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    Blood in Baby Stool: What You Should Do

    Published 14 August 2019
    Fact Checked
    Kate Shkodzik, MD
    Reviewed by Kate Shkodzik, MD, Obstetrician and gynecologist
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    It can be alarming to see blood in baby stool. Any parent would be concerned and worry about the causes. Here’s what to do when you notice this symptom.

    Reasons for blood in baby stool? 

    The following are common causes for blood in baby stool.

    Food allergies

    Blood in infant stool might be a sign that the baby is suffering from allergic colitis, a condition in which the baby has an allergic reaction to protein that makes its way into breast milk after the mother consumes milk and breastfeeds the baby.

    Depending on how sensitive the baby is to the milk, the allergic reaction may result in colon inflammation that causes a little blood to find its way into the baby's stool. Even though cow's milk is the most common source of colitis, goat milk and soy milk have also been known to trigger the allergy.

    Anal fissures

    Anal fissures or tears are among the most common causes of blood in baby stool. When the baby passes stool that is too hard or runny, it can break down the fragile tissue that lines the baby’s anus. In many cases, a diet of only milk tends to result in runny stool.

    Home treatment is usually effective for anal fissures, and they can heal in a few days. If they are taking too long to heal, your doctor can provide treatment to speed up the healing process. Anal fissures don’t lead to other severe health problems. However, if the blood in the stool persists, consult the doctor.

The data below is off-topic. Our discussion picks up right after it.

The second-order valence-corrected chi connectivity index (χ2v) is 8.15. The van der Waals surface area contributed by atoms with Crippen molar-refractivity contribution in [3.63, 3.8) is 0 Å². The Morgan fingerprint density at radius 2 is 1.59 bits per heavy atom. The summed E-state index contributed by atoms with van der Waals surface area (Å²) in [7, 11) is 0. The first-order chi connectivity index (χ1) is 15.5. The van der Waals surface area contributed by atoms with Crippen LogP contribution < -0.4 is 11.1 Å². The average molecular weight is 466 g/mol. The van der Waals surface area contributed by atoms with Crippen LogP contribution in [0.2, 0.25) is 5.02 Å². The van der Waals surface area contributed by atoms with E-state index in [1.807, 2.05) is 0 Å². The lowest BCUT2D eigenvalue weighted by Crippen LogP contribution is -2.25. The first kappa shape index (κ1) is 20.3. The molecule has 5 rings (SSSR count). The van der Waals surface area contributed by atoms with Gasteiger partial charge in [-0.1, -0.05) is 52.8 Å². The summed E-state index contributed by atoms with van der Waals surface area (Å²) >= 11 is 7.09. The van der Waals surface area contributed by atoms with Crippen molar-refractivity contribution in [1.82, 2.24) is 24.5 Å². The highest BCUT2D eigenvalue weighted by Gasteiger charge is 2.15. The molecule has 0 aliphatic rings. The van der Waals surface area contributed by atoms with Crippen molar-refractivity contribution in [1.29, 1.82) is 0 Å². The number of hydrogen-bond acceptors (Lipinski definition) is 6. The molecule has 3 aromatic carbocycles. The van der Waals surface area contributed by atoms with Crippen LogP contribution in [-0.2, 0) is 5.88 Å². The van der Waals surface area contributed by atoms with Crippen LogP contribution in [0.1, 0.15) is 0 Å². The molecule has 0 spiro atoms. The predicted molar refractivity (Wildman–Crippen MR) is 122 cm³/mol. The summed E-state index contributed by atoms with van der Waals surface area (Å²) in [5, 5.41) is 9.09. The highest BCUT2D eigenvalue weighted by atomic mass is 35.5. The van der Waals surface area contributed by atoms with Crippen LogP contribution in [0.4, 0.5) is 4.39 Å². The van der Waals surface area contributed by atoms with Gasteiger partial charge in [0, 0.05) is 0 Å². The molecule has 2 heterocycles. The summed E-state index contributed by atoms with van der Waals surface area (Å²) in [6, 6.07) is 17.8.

Infection of the intestine

    Intestinal infection can occur due to any one of a variety of bacteria, including Campylobacter jejuni, E coli, salmonella, shigella, staphylococcus, and Yersinia. The inflammation caused by these infections may result in tiny tears, which in turn lead to blood in your baby’s stool. Note that bacteria in the stool of an infected baby can be transmitted to another person if they don’t practice proper hygiene.

    Blood from the mother

    Blood in baby stool might be from the mother’s sore, cracked nipples. Maternal blood from delivery can also cause blood in stools of babies. The blood appears in the stool after the baby ingests some of the mother’s blood as it breastfeeds. Maternal blood isn’t toxic to the baby.

    Intestinal disorders

    A baby having intestinal disorder

    Intestinal disorders such as colitis can lead to inflammation of the colon’s inner lining, though this condition is quite rare. 

    The more common one is intussusception, when part of the colon telescopes into itself and leads to blood in baby stool. Intussusception symptoms include abdominal pain, bloating, vomiting, vane, and bloody stool. This condition requires quick treatment.

    Symptoms include abdominal pain which may wax and wane, vomiting, bloating, and bloody stool

    Blood in newborn stool

    When you notice blood in baby stools, continue to monitor it for a few days. There are several causes for blood showing up in baby poop. Some of these reasons aren’t cause for alarm, while others need medical attention.